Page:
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Do Lawsuit Loan Qualifications Differ by State?

Lawsuit loan qualifications are actually quite similar across states and may differ somewhat by the provider you select. In general, reputable legal loan organizations will make the process as quick and easy as possible, focused on helping you meet your financial obligations during the lawsuit process. Here are some typical qualifications:

 

Plaintiff Must Hire Contingency-Fee-Based Attorney

These attorneys will work with you on your lawsuit and only get paid out of your settlement funds. If you lose your case, your attorney would not get paid. This minimizes the risk to you as a plaintiff, especially if you are already finding yourself in a difficult financial situation. If you cannot find such an attorney, your legal loan company may be able to provide a referral, or you can contact your state’s Bar Association for a list of contingency-fee-based attorneys.

 

Type of Case Must Qualify

Certain types of cases qualify for lawsuit loans including automobile accidents, personal injury, workmen’s compensation cases, slip, and fall injuries, and burn cases. Other cases such as the Jones Act, labor law, and tractor-trailer cases may also qualify. Even if your case is in the appeal process, some loan companies have special cash advances for those situations. Check with your individual state or loan provider to see if your particular case qualifies.

 

Ability to Obtain Settlement

The defendant in your case must have the financial means to pay a potential settlement. In many cases, this will be the insurance company of the defendant.

 

Attorney Agreement

Typically, your attorney must approve the legal loan agreement with a signature. This gives you an extra assurance that another set of eyes has reviewed the agreement and found it sound and in your favor.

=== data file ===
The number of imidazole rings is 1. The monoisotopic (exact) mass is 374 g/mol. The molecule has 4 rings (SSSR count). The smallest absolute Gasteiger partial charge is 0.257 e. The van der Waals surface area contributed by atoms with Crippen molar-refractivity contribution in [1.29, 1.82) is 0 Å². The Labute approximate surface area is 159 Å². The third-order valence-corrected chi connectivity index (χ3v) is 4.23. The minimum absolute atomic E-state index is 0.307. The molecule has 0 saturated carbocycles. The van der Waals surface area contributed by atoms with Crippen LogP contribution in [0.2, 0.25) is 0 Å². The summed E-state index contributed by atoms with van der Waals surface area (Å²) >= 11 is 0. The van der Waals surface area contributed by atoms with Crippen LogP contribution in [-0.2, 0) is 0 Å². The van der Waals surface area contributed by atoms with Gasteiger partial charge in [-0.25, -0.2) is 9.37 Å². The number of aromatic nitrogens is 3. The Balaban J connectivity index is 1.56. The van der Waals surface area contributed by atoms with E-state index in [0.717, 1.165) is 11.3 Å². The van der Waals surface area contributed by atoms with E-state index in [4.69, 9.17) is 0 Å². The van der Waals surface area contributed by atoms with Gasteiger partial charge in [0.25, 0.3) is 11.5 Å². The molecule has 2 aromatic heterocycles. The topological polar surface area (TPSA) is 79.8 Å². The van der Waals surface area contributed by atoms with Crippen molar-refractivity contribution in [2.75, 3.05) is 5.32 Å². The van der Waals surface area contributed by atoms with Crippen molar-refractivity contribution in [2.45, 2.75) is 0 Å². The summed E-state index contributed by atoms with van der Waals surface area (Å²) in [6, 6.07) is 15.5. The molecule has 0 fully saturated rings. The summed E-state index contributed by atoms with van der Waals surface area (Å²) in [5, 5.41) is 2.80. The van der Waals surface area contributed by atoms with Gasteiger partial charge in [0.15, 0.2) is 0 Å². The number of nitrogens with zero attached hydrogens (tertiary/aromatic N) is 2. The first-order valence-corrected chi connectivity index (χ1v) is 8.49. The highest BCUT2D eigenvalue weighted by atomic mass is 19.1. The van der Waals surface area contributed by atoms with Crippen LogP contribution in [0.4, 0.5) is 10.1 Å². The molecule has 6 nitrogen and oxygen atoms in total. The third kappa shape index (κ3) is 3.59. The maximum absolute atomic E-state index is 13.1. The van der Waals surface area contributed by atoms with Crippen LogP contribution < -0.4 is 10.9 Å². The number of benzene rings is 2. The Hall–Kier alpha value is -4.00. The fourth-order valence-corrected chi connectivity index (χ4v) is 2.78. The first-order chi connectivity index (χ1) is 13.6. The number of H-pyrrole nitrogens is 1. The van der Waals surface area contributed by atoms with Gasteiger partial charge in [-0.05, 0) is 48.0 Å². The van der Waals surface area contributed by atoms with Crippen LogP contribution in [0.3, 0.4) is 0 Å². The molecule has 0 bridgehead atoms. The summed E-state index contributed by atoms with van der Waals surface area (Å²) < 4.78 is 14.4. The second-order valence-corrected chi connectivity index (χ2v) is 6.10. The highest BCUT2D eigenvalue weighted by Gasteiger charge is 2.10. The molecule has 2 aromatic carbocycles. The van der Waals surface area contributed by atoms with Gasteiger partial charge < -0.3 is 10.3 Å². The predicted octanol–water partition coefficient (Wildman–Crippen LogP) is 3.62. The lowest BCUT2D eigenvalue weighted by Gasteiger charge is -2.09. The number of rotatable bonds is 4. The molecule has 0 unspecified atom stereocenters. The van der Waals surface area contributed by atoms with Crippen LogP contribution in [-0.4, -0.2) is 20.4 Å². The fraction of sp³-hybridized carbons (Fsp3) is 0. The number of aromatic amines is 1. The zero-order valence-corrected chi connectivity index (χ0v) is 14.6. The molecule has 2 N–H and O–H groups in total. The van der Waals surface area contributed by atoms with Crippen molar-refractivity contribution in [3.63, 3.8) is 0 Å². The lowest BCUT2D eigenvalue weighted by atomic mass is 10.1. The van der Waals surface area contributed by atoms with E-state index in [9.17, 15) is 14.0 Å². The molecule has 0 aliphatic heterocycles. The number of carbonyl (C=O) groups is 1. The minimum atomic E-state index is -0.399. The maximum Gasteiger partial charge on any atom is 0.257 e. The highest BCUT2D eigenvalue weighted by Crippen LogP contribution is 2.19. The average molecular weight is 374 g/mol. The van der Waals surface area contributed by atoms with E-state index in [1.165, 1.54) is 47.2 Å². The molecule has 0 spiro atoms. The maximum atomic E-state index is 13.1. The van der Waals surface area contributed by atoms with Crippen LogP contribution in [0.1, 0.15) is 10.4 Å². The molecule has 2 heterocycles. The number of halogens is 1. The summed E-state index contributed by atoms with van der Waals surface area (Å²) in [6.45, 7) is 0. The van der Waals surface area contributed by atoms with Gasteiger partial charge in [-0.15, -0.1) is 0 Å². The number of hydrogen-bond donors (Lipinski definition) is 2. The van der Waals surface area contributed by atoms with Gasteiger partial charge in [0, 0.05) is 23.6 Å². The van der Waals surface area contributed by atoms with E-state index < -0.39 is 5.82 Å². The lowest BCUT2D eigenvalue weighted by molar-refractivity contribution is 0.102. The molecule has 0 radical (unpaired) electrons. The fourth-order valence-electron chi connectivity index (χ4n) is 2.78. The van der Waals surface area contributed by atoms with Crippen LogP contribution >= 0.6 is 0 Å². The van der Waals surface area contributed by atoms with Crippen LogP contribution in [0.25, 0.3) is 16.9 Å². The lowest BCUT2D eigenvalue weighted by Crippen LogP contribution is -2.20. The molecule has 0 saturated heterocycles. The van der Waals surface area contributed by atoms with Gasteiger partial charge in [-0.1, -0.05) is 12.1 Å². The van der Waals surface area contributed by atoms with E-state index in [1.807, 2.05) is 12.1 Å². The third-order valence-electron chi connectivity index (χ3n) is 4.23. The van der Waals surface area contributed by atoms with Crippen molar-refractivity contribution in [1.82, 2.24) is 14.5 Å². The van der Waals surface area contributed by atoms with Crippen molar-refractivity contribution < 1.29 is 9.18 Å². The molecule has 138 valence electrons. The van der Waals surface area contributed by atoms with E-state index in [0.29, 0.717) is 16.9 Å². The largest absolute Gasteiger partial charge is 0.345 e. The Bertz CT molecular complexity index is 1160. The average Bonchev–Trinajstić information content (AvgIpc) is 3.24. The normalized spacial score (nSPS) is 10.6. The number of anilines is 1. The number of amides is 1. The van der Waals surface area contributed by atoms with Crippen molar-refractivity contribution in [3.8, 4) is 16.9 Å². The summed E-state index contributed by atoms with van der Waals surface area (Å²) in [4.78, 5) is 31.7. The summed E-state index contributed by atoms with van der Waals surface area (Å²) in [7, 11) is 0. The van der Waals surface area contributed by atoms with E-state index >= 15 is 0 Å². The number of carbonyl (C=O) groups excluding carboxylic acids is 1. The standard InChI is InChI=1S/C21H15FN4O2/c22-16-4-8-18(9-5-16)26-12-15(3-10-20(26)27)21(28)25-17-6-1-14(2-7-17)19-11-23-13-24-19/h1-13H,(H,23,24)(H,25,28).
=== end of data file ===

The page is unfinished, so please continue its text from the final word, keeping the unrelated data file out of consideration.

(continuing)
Lawsuit loan organizations work to level the playing field for plaintiffs. Defendants with deep pockets may not be in a hurry to pay out settlement claims, and lawsuits can drag out several months or years. As a plaintiff, you may be suffering injuries, have lost your job or taken a lower paying job, or have medical bills to contend with. The dire financial situation may lead you to accept a lower settlement in hopes of securing your payout earlier. By obtaining a lawsuit loan, you can pay your daily expenses without worrying about receiving the settlement check and allow your attorney to work through the process to obtain a fair settlement amount in the long-run.

 

Typically, lawsuit loans are only paid back if you win your case. Just like contingency-fee-based attorneys, these organizations don’t get paid unless you do, which reduces the risk of taking out a legal loan. In addition, most of these settlement loans offer very low interest rates so you are able to keep the bulk of your settlement.

By |2018-11-07T09:52:41-07:00November 13th, 2018|
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